Dryer vents may seem like a very “niche” question, but as more and more businesses try to stay afloat they are branching into aspects of service they may not fully understand. For instance, have you ever been to a neighborhood coffee shop, only to discover you could have cleaned your quilt while sipping your latte?
That coffee shop owner may have little or no experience in maintaining commercial laundry equipment, but saw a way to boost traffic into his business and generate a little extra cash flow. Or perhaps you own a sports equipment store, and need a way to get those trade-ins smelling better?
Again, commercial laundry equipment is the way to go, and, as the saying goes, “Every dollar spent in maintenance saves $2 or more down the road.” So, once the equipment is professionally installed, what do you need to know?
How do you know when it’s time to have dryer vents cleaned? And, can you do this yourself?
This article will answer those questions as well as give you pro tips to keep costs low.
1. First and foremost, know what type of machines you have and what the recommended maintenance schedule is.
Some dryers are more or less the same as a residential model, except with a coin operation feature. Other dryers are genuinely built for commercial use and have a very different operation.
Ducting and vents are much larger for these type of units, and may need attention less often. Every drying unit has a lint capture area that should be cleaned out at least daily, if not more often.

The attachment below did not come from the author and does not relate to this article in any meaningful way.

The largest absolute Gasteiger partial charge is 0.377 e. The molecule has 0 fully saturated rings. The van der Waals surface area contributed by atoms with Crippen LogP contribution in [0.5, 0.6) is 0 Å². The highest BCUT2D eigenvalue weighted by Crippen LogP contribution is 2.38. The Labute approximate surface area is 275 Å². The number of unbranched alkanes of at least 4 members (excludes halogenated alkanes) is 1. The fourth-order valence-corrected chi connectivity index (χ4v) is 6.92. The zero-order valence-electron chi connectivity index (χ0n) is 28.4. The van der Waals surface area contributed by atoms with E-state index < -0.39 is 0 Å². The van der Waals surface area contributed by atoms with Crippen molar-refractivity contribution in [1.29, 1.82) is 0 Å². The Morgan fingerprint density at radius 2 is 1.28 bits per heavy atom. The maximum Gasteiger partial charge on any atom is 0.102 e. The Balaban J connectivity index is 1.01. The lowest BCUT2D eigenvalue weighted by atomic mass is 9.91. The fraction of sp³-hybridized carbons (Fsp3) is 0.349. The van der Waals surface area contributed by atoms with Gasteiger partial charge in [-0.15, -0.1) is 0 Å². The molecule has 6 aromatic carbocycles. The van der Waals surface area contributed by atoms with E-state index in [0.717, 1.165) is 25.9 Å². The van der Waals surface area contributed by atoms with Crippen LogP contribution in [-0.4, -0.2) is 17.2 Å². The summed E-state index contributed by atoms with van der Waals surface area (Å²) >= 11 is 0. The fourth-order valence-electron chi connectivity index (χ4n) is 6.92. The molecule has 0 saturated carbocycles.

Pay attention to drying times when the machines are newly installed, and have them maintained when those times start to rise.
2. Secondly, understanding your machines will help you to know when the right time is for cleaning and maintenance.
If you have been regularly cleaning out the lint traps, the machines will be functioning optimally, they will not heat up the room too much, you will only smell the fabric softeners, and drying times will be consistent. You should also be seeing a consistent charge on your energy bill.
When the ductwork has a buildup of lint inside, your machines are working much harder to push the damp and lint-filled air through them. If your clients begin to complain that their towels take much longer to dry than usual, it’s time to check those vents.
Some vents can be visually inspected where they exit on the outside of the building. If you notice lots of debris clinging to the vent, chances are very good the whole duct is clogged.
3. Finally, is it a good idea to attempt this yourself?
Each business owner must decide how much risk they are willing to absorb. If your duct system is short and simple, and you have experience with duct cleaning, you might decide to consult a professional the first few times, and then attempt it yourself.
However, keep in mind that dryer vent fires can be business destroyers, and having professionals care for it keeps your liability low.